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In this dependency, neglect, and abuse proceeding the Supreme Court vacated the order of the court of appeals reversing the family court's decision denying an indigent mother's request for expert funding and finding the child to be a neglected child, holding that the court of appeals lacked jurisdiction. After the family court made a finding of neglect, the mother failed timely to file her notice of appeal. The family court, however, permitted a belated appeal, citing excusable neglect. In reversing the family court's expert funding decision, the court of appeals found that the mother's due process rights were impacted by her inability to hire an expert. The Supreme Court vacated the court of appeals' order, holding that the court lacked jurisdiction to consider the mother's appeal because the mother failed timely to file her appeal, and there was no excusable neglect in this case. View "Commonwealth v. H.C." on Justia Law

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The Supreme Court reversed the court of appeals' decision holding that the family court erred in declining to conduct a special immigrant juvenile (SIJ) hearing at the disposition phase of a dependency, neglect and abuse case regarding an unaccompanied Guatemalan child (Child), holding that the Kentucky General Assembly has not specifically directed Kentucky's courts to make SIJ findings. Child was detained by United States immigration authorities in Arizona and temporarily placed with a cousin pending immigration proceedings. An adult resident of Newport, Kentucky filed a dependency petition in the Campbell County Family Court regarding Child. The court concluded that it was without the jurisdictional authority to undertake SIJ findings because such findings were not relevant to the core dependency, neglect, and abuse matters before the court. The court of appeals reversed. The Supreme Court reversed, holding that Kentucky courts are not required to make additional findings related to SIJ classification unless the court first determines that the evidence to be gathered from such a hearing is relevant to the child's best interests. View "Commonwealth, Cabinet for Health & Family Services v. N.B.D." on Justia Law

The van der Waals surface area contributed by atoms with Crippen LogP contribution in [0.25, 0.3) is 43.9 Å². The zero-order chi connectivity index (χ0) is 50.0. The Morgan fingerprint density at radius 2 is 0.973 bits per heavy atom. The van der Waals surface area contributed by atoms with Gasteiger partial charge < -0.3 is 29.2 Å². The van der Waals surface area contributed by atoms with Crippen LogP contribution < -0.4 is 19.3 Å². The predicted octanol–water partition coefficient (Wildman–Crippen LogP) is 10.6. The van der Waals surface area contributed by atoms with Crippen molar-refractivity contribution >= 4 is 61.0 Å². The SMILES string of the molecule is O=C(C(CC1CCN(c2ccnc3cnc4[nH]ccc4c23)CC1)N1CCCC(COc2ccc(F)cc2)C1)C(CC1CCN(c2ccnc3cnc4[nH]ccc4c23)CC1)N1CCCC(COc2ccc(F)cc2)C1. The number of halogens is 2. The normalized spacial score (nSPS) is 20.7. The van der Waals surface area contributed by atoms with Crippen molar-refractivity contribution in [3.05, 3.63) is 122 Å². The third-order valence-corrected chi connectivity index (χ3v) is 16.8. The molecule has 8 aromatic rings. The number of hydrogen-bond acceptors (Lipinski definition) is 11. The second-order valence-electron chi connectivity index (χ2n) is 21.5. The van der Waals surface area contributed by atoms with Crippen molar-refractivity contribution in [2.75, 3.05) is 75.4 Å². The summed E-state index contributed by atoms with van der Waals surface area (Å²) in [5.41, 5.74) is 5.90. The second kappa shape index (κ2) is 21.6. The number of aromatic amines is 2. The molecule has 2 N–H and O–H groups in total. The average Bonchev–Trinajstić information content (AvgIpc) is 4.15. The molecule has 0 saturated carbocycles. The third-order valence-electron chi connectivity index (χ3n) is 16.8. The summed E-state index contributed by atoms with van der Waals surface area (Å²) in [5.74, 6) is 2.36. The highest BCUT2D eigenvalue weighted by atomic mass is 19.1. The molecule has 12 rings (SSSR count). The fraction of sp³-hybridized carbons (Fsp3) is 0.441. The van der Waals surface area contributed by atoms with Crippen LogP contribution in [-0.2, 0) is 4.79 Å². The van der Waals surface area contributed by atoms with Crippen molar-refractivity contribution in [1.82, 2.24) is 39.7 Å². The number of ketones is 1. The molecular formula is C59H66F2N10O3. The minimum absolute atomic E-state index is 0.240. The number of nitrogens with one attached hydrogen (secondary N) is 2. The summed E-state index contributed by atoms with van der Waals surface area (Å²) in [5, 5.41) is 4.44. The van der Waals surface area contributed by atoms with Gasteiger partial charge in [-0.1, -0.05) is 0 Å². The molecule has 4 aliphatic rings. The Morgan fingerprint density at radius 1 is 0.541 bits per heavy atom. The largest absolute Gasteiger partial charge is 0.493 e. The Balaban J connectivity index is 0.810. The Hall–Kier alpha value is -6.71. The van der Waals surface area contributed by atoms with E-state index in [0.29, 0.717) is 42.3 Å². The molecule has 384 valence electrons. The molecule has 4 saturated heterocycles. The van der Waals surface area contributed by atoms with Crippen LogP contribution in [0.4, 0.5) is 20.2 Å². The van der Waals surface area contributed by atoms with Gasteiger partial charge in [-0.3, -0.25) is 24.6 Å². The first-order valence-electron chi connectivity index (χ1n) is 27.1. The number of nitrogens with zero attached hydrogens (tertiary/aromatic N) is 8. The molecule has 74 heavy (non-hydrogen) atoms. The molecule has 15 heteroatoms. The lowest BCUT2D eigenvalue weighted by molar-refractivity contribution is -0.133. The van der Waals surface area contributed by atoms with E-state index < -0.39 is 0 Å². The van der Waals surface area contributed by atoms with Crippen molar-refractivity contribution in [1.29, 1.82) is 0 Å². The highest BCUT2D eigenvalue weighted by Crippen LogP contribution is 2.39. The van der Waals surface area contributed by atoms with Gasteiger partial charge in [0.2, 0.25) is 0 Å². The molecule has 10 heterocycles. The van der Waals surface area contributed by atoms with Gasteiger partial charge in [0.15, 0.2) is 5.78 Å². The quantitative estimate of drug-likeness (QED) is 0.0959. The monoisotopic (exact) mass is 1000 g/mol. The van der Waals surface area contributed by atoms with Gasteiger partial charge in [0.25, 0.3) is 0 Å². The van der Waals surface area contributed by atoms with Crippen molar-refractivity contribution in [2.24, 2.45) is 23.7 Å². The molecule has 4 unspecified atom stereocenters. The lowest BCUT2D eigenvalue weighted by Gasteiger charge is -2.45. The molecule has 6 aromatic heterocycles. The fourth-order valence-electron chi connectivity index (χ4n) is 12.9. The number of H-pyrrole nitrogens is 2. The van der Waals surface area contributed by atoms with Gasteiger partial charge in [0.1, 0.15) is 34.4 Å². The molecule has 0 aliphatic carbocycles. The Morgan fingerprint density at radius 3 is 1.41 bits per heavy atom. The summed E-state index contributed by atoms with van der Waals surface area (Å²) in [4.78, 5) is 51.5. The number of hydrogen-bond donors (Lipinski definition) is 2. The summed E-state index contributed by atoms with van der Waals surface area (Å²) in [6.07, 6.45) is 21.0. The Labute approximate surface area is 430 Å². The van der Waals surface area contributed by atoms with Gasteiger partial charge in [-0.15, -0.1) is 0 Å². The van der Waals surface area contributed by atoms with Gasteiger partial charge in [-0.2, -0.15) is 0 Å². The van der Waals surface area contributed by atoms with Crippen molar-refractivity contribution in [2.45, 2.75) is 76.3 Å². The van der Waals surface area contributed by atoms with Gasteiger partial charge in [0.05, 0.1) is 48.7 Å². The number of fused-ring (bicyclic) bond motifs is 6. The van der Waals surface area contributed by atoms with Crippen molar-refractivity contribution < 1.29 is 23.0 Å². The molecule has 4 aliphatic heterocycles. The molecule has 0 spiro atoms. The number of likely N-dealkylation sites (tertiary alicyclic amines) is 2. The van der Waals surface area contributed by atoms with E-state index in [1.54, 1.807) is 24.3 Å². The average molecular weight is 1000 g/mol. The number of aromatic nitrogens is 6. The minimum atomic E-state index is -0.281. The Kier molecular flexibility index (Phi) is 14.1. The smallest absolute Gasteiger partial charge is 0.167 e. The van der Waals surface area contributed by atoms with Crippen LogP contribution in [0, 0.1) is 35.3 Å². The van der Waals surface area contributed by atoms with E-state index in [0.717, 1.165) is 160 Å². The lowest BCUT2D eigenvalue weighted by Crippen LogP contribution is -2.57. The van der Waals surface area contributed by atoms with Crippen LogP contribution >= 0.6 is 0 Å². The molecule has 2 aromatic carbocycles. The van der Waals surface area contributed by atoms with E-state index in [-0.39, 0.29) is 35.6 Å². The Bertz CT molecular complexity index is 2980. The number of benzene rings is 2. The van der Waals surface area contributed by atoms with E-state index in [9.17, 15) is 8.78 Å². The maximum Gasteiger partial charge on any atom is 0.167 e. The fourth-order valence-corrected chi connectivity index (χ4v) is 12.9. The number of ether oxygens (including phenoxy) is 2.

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In this custody dispute, the Supreme Court affirmed in part and reversed in part the decision of the court of appeals reversing the circuit court's finding that Appellant qualified as the child's de facto custodian under Ky. Rev. Stat. 403.270, holding that Appellant did not qualify as the child's de facto custodian and lacked standing to assert custodial rights. The circuit court granted temporary custody of the child to Appellant and Dixie Meinders. Later, it was discovered that Keith Middleton was the child's biological father. Keith moved to transfer custody and later filed a civil action seeking custody of the child. Appellant was granted custody. The court of appeals reversed, concluding that Appellant did not qualify for de facto custodian status. The Supreme Court held (1) the time period required for de facto custodian status under section 403.270 must be continuous, rather than aggregated; (2) any active participation by a parent in a custody proceeding evincing a desire to regain custody is sufficient to toll the requisite de facto custodian time period under section 403.270; (3) neither Appellant nor Dixie qualified as the child's de facto custodian, and both lacked standing to assert custodial rights; and (4) custody should be placed with Keith where the mother agreed that sole custody be placed with him. View "Meinders v. Middleton" on Justia Law